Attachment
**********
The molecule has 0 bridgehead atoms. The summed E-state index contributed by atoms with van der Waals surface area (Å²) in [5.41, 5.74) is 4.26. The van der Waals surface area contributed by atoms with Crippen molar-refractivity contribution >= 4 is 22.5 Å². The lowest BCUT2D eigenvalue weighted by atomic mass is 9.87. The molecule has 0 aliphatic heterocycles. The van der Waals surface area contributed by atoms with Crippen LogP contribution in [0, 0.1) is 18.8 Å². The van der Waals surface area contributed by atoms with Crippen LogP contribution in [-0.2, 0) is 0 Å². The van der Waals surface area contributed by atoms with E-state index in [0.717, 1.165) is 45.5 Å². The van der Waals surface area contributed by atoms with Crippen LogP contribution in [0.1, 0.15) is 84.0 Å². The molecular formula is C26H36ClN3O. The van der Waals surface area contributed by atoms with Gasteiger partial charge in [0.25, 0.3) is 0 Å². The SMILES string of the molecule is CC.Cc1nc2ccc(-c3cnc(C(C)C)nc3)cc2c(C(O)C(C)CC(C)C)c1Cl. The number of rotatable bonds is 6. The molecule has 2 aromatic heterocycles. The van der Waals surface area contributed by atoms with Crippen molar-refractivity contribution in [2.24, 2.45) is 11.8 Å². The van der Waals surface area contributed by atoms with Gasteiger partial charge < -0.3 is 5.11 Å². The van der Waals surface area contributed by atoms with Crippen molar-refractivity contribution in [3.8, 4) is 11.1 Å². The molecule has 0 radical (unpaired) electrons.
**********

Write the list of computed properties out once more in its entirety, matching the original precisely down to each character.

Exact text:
The molecule has 0 bridgehead atoms. The summed E-state index contributed by atoms with van der Waals surface area (Å²) in [5.41, 5.74) is 4.26. The van der Waals surface area contributed by atoms with Crippen molar-refractivity contribution >= 4 is 22.5 Å². The lowest BCUT2D eigenvalue weighted by atomic mass is 9.87. The molecule has 0 aliphatic heterocycles. The van der Waals surface area contributed by atoms with Crippen LogP contribution in [0, 0.1) is 18.8 Å². The van der Waals surface area contributed by atoms with Crippen LogP contribution in [-0.2, 0) is 0 Å². The van der Waals surface area contributed by atoms with E-state index in [0.717, 1.165) is 45.5 Å². The van der Waals surface area contributed by atoms with Crippen LogP contribution in [0.1, 0.15) is 84.0 Å². The molecular formula is C26H36ClN3O. The van der Waals surface area contributed by atoms with Gasteiger partial charge in [0.25, 0.3) is 0 Å². The SMILES string of the molecule is CC.Cc1nc2ccc(-c3cnc(C(C)C)nc3)cc2c(C(O)C(C)CC(C)C)c1Cl. The number of rotatable bonds is 6. The molecule has 2 aromatic heterocycles. The van der Waals surface area contributed by atoms with Crippen molar-refractivity contribution in [2.24, 2.45) is 11.8 Å². The van der Waals surface area contributed by atoms with Gasteiger partial charge < -0.3 is 5.11 Å². The van der Waals surface area contributed by atoms with Crippen molar-refractivity contribution in [3.8, 4) is 11.1 Å². The molecule has 0 radical (unpaired) electrons.